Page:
The problem is that Kassian either doesn’t understand how the term complementarian has evolved over the past twenty years or she doesn’t want to acknowledge it. She chastises Evans for using Edith Schaeffer, Debi Pearl and Stacy McDonald as voices for the complementarian movement. Really? Can Kassian really be that out of the loop regarding the larger views of complementarianism to not realize the impact these women have had on this viewpoint? Among conservative Christians (and especially the homeschool movement) Pearl and McDonald have had a HUGE impact on shaping the definition of biblical womanhood. If Evans had thrown Vision Forum into the mix, she would have been even more spot on in her assessment.
This goes back to the point I made previously. I wrote back in July in Doug Wilson, Jared Wilson,The Gospel Coalition and the Logical Conclusions of Complementarianism:
Complementarians have a serious problem in getting out their message in an accurate way. Prominent comps don’t even agree on how to define their views and the most radical comps are the ones getting the most coverage. Complementarianism is suffering from a serious identity crisis that has gotten significantly worse over the past year.
The prominent complimentarians just don’t get it. They may have coined the term twenty years ago, but they don’t get to require everyone to use that definition now. And there are some really far out teachings out there in the name of biblical womanhood that have gone completely mainstream in large portions of the church. Kassian can continue to write blog posts about how that’s not what complementarianism means and that’s not what she means by biblical womanhood, but she doesn’t get to define the terms. And until the people at The Gospel Coalition and their friends start to grasp the reality of who is in their camp I don’t see anything changing. They can deny it all they want, but that’s not how the average Christian woman is seeing it.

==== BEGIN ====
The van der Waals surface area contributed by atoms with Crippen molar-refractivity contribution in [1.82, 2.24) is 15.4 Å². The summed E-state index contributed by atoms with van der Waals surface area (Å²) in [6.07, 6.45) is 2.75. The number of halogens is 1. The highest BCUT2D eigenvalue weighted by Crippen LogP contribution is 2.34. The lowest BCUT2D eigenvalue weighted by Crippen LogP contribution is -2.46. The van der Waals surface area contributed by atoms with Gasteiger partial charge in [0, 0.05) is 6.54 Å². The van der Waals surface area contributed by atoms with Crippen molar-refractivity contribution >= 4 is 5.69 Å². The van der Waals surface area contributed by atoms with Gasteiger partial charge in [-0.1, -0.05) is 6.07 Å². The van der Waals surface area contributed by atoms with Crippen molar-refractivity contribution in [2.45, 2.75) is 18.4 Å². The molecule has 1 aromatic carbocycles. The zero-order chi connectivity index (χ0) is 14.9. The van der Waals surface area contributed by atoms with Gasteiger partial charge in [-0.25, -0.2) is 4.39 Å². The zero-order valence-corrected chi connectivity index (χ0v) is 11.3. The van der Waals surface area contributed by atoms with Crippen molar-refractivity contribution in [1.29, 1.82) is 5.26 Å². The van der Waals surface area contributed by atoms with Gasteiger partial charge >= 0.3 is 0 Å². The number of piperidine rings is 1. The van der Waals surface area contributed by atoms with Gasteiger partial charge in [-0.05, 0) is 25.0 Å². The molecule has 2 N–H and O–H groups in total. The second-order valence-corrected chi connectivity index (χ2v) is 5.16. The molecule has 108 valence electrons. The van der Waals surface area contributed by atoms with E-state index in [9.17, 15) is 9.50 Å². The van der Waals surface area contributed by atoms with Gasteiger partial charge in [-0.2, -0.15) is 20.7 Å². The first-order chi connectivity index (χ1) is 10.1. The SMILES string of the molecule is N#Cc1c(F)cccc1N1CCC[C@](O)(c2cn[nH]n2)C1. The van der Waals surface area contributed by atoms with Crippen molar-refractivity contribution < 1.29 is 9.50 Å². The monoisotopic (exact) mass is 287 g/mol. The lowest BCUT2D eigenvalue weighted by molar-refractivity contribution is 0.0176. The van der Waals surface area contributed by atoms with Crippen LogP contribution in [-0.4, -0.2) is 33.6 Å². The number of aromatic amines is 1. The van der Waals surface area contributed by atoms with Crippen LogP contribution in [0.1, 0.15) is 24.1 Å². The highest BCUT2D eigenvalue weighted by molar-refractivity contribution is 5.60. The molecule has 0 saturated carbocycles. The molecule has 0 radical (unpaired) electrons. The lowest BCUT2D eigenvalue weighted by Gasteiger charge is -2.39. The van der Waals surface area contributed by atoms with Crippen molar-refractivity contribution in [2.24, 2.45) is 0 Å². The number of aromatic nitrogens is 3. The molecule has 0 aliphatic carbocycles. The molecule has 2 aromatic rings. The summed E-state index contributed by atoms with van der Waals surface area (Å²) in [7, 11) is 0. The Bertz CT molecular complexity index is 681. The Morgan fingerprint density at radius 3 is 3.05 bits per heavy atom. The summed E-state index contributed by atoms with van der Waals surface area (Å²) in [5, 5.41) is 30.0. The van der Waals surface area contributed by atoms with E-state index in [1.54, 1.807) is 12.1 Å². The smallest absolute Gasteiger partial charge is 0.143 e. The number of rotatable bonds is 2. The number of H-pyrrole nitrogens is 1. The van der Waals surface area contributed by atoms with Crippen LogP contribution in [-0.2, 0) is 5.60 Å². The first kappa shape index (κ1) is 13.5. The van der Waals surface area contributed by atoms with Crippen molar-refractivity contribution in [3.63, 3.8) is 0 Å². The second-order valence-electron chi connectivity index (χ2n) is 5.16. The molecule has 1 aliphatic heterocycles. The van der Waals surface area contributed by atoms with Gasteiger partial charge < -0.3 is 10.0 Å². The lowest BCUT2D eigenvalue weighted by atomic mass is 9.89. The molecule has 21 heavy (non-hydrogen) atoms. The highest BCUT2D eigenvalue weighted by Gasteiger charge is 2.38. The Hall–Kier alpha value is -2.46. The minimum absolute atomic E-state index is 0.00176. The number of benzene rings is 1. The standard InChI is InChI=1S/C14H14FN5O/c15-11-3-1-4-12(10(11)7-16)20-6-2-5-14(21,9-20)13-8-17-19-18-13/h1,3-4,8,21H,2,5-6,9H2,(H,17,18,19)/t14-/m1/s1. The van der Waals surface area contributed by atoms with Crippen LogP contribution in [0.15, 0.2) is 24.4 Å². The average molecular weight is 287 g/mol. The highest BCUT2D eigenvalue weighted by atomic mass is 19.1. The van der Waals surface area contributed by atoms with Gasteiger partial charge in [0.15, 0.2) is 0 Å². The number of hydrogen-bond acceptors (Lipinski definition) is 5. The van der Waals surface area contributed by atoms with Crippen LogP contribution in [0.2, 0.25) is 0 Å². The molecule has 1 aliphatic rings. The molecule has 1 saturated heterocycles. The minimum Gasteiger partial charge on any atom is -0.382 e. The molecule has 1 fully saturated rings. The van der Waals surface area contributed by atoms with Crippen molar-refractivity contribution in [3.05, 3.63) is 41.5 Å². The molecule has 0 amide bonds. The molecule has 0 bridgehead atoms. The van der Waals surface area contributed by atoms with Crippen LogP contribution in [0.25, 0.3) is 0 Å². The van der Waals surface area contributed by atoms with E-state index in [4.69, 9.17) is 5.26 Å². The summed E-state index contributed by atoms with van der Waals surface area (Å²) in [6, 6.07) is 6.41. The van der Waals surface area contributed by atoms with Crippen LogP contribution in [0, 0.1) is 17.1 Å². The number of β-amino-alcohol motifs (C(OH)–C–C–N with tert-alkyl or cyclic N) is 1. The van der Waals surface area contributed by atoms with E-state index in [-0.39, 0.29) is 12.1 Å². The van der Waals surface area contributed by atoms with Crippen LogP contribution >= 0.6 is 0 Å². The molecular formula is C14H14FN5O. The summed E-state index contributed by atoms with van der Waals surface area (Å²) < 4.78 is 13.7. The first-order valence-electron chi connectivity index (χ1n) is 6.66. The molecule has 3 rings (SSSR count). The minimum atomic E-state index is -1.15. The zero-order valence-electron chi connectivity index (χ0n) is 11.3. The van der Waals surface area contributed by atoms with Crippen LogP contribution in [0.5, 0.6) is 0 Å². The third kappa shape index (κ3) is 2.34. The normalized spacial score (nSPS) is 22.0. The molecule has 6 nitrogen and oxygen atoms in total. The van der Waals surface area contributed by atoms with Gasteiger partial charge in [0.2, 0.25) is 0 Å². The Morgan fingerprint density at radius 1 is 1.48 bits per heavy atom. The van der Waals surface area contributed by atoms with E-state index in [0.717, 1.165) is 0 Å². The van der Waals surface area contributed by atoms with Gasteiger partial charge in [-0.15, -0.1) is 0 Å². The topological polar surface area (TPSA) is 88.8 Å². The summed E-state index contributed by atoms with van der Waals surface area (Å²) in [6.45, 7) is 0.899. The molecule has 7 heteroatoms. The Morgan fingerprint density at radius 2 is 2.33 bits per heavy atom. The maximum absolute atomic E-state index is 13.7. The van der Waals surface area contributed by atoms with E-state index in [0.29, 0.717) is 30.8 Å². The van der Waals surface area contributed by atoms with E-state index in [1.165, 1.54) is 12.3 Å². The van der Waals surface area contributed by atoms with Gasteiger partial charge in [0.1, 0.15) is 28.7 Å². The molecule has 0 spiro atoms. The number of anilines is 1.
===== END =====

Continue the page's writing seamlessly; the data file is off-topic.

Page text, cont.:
On her blog, Evans responded to a less than charitable review by Kathy Keller. While I’m assuming Keller meant well, the tone of the review just completely turned me off. It was more like a lecture of Keller telling Evans what she did wrong and it just rubbed me the wrong way even if I thought she had some valid points to express. Evans was extremely gracious in her response. In her response she wrote:
I agree with Keller that it’s pretty clear that sitting on one’s rooftop is not a requirement of “biblical womanhood.”
What is less clear to me is why complementarians like Keller insist that that 1 Timothy 2:12 is a part of biblical womanhood, but Acts 2 is not; why the presence of twelve male disciples implies restrictions on female leadership, but the presence of the apostle Junia is inconsequential; why the Greco-Roman household codes represent God’s ideal familial structure for husbands and wives, but not for slaves and masters; why the apostle Paul’s instructions to Timothy about Ephesian women teaching in the church are universally applicable, but his instructions to Corinthian women regarding head coverings are culturally conditioned (even though Paul uses the same line of argumentation—appealing the creation narrative— to support both); why the poetry of Proverbs 31 is often applied prescriptively and other poetry is not; why Abraham, Isaac, and Jacob represent the supremecy of male leadership while Deborah and Huldah and Miriam are mere exceptions to the rule; why “wives submit to your husbands” carries more weight than “submit one to another”; why the laws of the Old Testament are treated as irrelevant in one moment, but important enough to display in public courthouses and schools the next; why a feminist reading of the text represents a capitulation to culture but a reading that turns an ancient Near Eastern text into an apologetic for the post-Industrial Revolution nuclear family is not; why the curse of Genesis 3 has the final word on gender relationships rather than the new creation that began at the resurrection.